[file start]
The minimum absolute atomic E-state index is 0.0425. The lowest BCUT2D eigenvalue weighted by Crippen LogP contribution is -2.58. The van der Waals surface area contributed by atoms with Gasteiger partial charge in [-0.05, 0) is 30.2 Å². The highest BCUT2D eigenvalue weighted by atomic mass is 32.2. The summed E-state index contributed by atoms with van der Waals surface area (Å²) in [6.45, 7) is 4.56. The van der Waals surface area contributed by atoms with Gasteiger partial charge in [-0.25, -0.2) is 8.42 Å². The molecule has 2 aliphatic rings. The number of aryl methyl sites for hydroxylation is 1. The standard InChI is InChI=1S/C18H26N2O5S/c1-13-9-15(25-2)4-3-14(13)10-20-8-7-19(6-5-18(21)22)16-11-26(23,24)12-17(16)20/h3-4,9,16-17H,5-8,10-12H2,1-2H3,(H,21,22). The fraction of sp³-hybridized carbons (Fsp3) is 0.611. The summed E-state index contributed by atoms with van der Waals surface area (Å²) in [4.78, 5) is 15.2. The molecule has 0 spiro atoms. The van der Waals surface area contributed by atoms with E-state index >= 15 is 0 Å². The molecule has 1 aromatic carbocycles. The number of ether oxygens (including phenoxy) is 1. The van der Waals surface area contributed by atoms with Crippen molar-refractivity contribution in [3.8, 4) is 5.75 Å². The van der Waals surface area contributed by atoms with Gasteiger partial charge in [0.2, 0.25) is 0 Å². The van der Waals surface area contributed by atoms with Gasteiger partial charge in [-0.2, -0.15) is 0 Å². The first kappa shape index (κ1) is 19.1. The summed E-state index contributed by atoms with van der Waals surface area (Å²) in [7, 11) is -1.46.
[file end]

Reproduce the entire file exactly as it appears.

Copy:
The minimum absolute atomic E-state index is 0.0425. The lowest BCUT2D eigenvalue weighted by Crippen LogP contribution is -2.58. The van der Waals surface area contributed by atoms with Gasteiger partial charge in [-0.05, 0) is 30.2 Å². The highest BCUT2D eigenvalue weighted by atomic mass is 32.2. The summed E-state index contributed by atoms with van der Waals surface area (Å²) in [6.45, 7) is 4.56. The van der Waals surface area contributed by atoms with Gasteiger partial charge in [-0.25, -0.2) is 8.42 Å². The molecule has 2 aliphatic rings. The number of aryl methyl sites for hydroxylation is 1. The standard InChI is InChI=1S/C18H26N2O5S/c1-13-9-15(25-2)4-3-14(13)10-20-8-7-19(6-5-18(21)22)16-11-26(23,24)12-17(16)20/h3-4,9,16-17H,5-8,10-12H2,1-2H3,(H,21,22). The fraction of sp³-hybridized carbons (Fsp3) is 0.611. The summed E-state index contributed by atoms with van der Waals surface area (Å²) in [4.78, 5) is 15.2. The molecule has 0 spiro atoms. The van der Waals surface area contributed by atoms with E-state index >= 15 is 0 Å². The molecule has 1 aromatic carbocycles. The number of ether oxygens (including phenoxy) is 1. The van der Waals surface area contributed by atoms with Crippen molar-refractivity contribution in [3.8, 4) is 5.75 Å². The van der Waals surface area contributed by atoms with Gasteiger partial charge in [0.2, 0.25) is 0 Å². The van der Waals surface area contributed by atoms with Gasteiger partial charge in [-0.2, -0.15) is 0 Å². The first kappa shape index (κ1) is 19.1. The summed E-state index contributed by atoms with van der Waals surface area (Å²) in [7, 11) is -1.46.